Helen Mary Winnifrith
23rd November 1947 - 14th July 2016
It is great sadness that Helen passed away, she was a person with so many roles – wife, mother, grandmother, cousin, aunt, super-granny H, Playchurch Helen, sister, preacher, lay-reader, baptism visitor, student, teacher, eco-warrior and re-cycler – and friend. She was busy being a home-maker, sewer and knitter, reader, swimmer, walker, traveller – and worshipper. We all have our memories of being, listening and doing with Helen. But what made time spent with Helen both fun and special – and what makes our future with memories of Helen so valued – was the unique thoughtfulness and spirit that guided her actions and roles. Her attitudes were refreshing, simple and, at every moment, guided by her faith in God.
An example was her approach to Christmas, an all-inclusive celebration kept simple. Often instead of shop, shop, shop, she would sew, sew, sew or knit, knit, knit. Family and friends were wrapped round with her joy at Christ’s birth and the results of her creativity. At other times, we were entertained by her accounts of holidays she and Tom took, especially across the Balkans using local buses, when Helen likened understanding the bus time-tables to doing a crossword – an intellectual challenge she enjoyed. She and Tom relished the simplicity of travelling by local bus, though she did admit that she was not always sure of getting the bus back!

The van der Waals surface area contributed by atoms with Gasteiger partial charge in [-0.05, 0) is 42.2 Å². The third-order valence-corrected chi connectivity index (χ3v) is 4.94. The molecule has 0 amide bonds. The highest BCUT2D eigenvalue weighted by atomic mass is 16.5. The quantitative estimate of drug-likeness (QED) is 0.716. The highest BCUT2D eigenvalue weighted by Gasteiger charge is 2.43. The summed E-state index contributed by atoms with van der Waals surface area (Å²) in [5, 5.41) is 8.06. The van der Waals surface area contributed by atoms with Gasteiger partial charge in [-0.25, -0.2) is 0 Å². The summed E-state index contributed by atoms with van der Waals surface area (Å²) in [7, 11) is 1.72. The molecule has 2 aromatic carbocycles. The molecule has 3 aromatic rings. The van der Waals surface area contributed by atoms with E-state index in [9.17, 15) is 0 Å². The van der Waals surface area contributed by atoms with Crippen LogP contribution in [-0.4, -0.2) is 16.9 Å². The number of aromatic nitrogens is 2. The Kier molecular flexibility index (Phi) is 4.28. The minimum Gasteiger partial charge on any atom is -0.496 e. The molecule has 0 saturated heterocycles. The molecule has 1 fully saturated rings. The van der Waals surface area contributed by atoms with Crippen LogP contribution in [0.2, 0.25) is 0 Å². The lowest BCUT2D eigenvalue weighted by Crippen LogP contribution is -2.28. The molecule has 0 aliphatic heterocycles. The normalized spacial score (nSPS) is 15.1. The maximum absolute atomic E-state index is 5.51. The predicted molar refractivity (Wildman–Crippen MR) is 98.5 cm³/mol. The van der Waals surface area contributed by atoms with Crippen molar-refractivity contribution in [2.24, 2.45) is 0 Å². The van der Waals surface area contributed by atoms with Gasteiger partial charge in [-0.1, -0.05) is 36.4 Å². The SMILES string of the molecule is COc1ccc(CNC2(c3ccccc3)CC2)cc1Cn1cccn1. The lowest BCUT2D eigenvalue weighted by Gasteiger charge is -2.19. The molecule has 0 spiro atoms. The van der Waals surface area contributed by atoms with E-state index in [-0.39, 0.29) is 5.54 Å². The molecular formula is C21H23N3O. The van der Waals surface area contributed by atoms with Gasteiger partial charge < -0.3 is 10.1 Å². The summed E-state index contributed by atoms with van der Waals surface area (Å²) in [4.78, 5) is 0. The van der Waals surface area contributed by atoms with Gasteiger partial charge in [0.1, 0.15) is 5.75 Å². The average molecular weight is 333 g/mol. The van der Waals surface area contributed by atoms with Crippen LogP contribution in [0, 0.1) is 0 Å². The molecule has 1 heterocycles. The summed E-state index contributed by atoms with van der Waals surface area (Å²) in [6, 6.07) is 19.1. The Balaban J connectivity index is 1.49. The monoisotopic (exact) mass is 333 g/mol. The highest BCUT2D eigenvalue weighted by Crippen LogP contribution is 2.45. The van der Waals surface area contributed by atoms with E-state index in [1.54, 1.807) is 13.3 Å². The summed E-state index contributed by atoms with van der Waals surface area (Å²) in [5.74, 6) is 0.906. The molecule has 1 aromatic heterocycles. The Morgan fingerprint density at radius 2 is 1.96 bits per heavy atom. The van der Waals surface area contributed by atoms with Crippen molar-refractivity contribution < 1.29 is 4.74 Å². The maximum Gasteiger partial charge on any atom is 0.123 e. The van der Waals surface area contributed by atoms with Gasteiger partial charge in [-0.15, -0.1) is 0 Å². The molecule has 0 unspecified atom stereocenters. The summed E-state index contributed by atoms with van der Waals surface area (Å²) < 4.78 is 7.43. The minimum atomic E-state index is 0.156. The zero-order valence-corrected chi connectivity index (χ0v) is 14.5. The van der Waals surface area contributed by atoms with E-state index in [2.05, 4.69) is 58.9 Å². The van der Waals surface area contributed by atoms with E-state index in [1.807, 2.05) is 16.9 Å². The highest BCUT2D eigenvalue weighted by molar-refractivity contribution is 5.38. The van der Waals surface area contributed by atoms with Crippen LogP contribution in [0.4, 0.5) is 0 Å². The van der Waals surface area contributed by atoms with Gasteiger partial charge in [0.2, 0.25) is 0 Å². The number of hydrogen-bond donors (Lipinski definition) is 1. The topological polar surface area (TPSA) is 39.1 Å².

Helen and I shared our belief in dressing simply from the charity shops, but even there, Helen’s mind was on others. She came back one day with a lovely silk dress and gave it
to me, saying she thought it was my style. I never told her how right she was. I had just taken it to the charity shop, fearing it no longer fitted me!
Some years ago, St. Edmund’s was a regular stop for ‘a man of the road’. He challenged me and others to follow Christ’s teaching that He reaches out to all and all are part of His creation. For Helen, actions spoke of belief and the action was very straightforward. She and Tom offered space in their home to this man, this man of the road, this tramp, this child of God.
Perhaps the best way to illustrate Helen’s thoughtfulness, simplicity and spiritual strength is to end with her words on death and dying – words that are a gift from Helen that will be with many of us through our lives and deaths:
“I have naturally thought a lot about death and dying and have come to realise how life-enhancing such thinking can be. . . I want to declare that prayer makes it possible, through the boundless love and grace of God, to live life well in the light of death. . . Thank you all so much for your love, support and specially your prayers along this journey.” Thank you, Helen.
Written by Lisa Blunt
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